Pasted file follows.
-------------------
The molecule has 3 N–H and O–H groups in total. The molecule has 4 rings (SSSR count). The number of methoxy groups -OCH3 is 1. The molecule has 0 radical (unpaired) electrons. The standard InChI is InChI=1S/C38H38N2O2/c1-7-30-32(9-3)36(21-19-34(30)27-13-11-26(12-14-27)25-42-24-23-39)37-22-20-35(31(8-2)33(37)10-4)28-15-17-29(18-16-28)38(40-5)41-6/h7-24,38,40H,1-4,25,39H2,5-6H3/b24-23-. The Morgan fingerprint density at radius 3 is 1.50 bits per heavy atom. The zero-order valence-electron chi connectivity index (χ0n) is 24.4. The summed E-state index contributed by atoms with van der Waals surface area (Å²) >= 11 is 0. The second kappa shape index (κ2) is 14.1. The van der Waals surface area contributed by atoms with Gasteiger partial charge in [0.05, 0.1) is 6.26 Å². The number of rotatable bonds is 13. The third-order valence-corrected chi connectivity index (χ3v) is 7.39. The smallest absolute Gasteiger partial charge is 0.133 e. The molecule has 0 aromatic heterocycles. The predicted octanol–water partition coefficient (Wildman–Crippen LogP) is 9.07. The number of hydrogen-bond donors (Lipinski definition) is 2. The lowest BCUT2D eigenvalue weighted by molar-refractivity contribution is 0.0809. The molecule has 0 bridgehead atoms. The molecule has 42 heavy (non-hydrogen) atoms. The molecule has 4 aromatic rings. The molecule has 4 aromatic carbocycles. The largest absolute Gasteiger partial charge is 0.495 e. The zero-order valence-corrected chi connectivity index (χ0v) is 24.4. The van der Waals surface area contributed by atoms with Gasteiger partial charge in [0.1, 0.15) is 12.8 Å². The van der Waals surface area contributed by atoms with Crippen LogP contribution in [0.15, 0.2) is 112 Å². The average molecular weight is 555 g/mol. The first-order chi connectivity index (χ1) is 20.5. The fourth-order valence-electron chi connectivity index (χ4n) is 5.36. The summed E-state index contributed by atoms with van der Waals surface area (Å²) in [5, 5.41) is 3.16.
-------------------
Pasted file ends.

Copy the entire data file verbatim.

The molecule has 3 N–H and O–H groups in total. The molecule has 4 rings (SSSR count). The number of methoxy groups -OCH3 is 1. The molecule has 0 radical (unpaired) electrons. The standard InChI is InChI=1S/C38H38N2O2/c1-7-30-32(9-3)36(21-19-34(30)27-13-11-26(12-14-27)25-42-24-23-39)37-22-20-35(31(8-2)33(37)10-4)28-15-17-29(18-16-28)38(40-5)41-6/h7-24,38,40H,1-4,25,39H2,5-6H3/b24-23-. The Morgan fingerprint density at radius 3 is 1.50 bits per heavy atom. The zero-order valence-electron chi connectivity index (χ0n) is 24.4. The summed E-state index contributed by atoms with van der Waals surface area (Å²) >= 11 is 0. The second kappa shape index (κ2) is 14.1. The van der Waals surface area contributed by atoms with Gasteiger partial charge in [0.05, 0.1) is 6.26 Å². The number of rotatable bonds is 13. The third-order valence-corrected chi connectivity index (χ3v) is 7.39. The smallest absolute Gasteiger partial charge is 0.133 e. The molecule has 0 aromatic heterocycles. The predicted octanol–water partition coefficient (Wildman–Crippen LogP) is 9.07. The number of hydrogen-bond donors (Lipinski definition) is 2. The lowest BCUT2D eigenvalue weighted by molar-refractivity contribution is 0.0809. The molecule has 0 bridgehead atoms. The molecule has 42 heavy (non-hydrogen) atoms. The molecule has 4 aromatic rings. The molecule has 4 aromatic carbocycles. The largest absolute Gasteiger partial charge is 0.495 e. The zero-order valence-corrected chi connectivity index (χ0v) is 24.4. The van der Waals surface area contributed by atoms with Gasteiger partial charge in [0.1, 0.15) is 12.8 Å². The van der Waals surface area contributed by atoms with Crippen LogP contribution in [0.15, 0.2) is 112 Å². The average molecular weight is 555 g/mol. The first-order chi connectivity index (χ1) is 20.5. The fourth-order valence-electron chi connectivity index (χ4n) is 5.36. The summed E-state index contributed by atoms with van der Waals surface area (Å²) in [5, 5.41) is 3.16.